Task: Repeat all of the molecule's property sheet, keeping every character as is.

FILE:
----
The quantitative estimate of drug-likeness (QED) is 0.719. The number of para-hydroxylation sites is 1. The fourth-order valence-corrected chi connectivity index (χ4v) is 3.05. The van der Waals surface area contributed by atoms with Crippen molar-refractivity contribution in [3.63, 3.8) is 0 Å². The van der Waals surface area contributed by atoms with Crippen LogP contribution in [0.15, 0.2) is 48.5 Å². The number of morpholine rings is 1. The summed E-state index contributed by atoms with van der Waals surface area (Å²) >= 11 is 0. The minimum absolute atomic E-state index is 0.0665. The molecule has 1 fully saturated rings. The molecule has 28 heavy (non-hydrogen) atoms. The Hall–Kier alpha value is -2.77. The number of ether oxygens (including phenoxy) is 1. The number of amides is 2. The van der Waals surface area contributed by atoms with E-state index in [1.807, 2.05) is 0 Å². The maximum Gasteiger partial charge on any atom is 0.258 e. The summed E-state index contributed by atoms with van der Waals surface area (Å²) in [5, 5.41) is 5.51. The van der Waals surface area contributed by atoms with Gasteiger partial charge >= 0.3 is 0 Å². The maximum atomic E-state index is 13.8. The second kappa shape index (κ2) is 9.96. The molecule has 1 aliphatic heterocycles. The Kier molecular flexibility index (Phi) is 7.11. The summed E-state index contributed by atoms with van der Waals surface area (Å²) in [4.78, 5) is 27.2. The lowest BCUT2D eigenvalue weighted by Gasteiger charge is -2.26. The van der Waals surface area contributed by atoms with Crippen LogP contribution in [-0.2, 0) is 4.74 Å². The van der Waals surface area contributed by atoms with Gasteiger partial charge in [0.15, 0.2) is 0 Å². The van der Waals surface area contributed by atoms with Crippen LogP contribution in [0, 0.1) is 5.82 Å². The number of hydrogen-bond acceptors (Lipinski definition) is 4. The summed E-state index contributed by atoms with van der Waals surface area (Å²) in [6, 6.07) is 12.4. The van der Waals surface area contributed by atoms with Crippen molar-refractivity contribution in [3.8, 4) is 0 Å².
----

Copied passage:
The quantitative estimate of drug-likeness (QED) is 0.719. The number of para-hydroxylation sites is 1. The fourth-order valence-corrected chi connectivity index (χ4v) is 3.05. The van der Waals surface area contributed by atoms with Crippen molar-refractivity contribution in [3.63, 3.8) is 0 Å². The van der Waals surface area contributed by atoms with Crippen LogP contribution in [0.15, 0.2) is 48.5 Å². The number of morpholine rings is 1. The summed E-state index contributed by atoms with van der Waals surface area (Å²) >= 11 is 0. The minimum absolute atomic E-state index is 0.0665. The molecule has 1 fully saturated rings. The molecule has 28 heavy (non-hydrogen) atoms. The Hall–Kier alpha value is -2.77. The number of ether oxygens (including phenoxy) is 1. The number of amides is 2. The van der Waals surface area contributed by atoms with E-state index in [1.807, 2.05) is 0 Å². The maximum Gasteiger partial charge on any atom is 0.258 e. The summed E-state index contributed by atoms with van der Waals surface area (Å²) in [5, 5.41) is 5.51. The van der Waals surface area contributed by atoms with Gasteiger partial charge >= 0.3 is 0 Å². The maximum atomic E-state index is 13.8. The second kappa shape index (κ2) is 9.96. The molecule has 1 aliphatic heterocycles. The Kier molecular flexibility index (Phi) is 7.11. The summed E-state index contributed by atoms with van der Waals surface area (Å²) in [4.78, 5) is 27.2. The lowest BCUT2D eigenvalue weighted by Gasteiger charge is -2.26. The van der Waals surface area contributed by atoms with Crippen LogP contribution in [-0.2, 0) is 4.74 Å². The van der Waals surface area contributed by atoms with Gasteiger partial charge in [0.15, 0.2) is 0 Å². The van der Waals surface area contributed by atoms with Crippen LogP contribution in [0, 0.1) is 5.82 Å². The number of hydrogen-bond acceptors (Lipinski definition) is 4. The summed E-state index contributed by atoms with van der Waals surface area (Å²) in [6, 6.07) is 12.4. The van der Waals surface area contributed by atoms with Crippen molar-refractivity contribution in [3.8, 4) is 0 Å².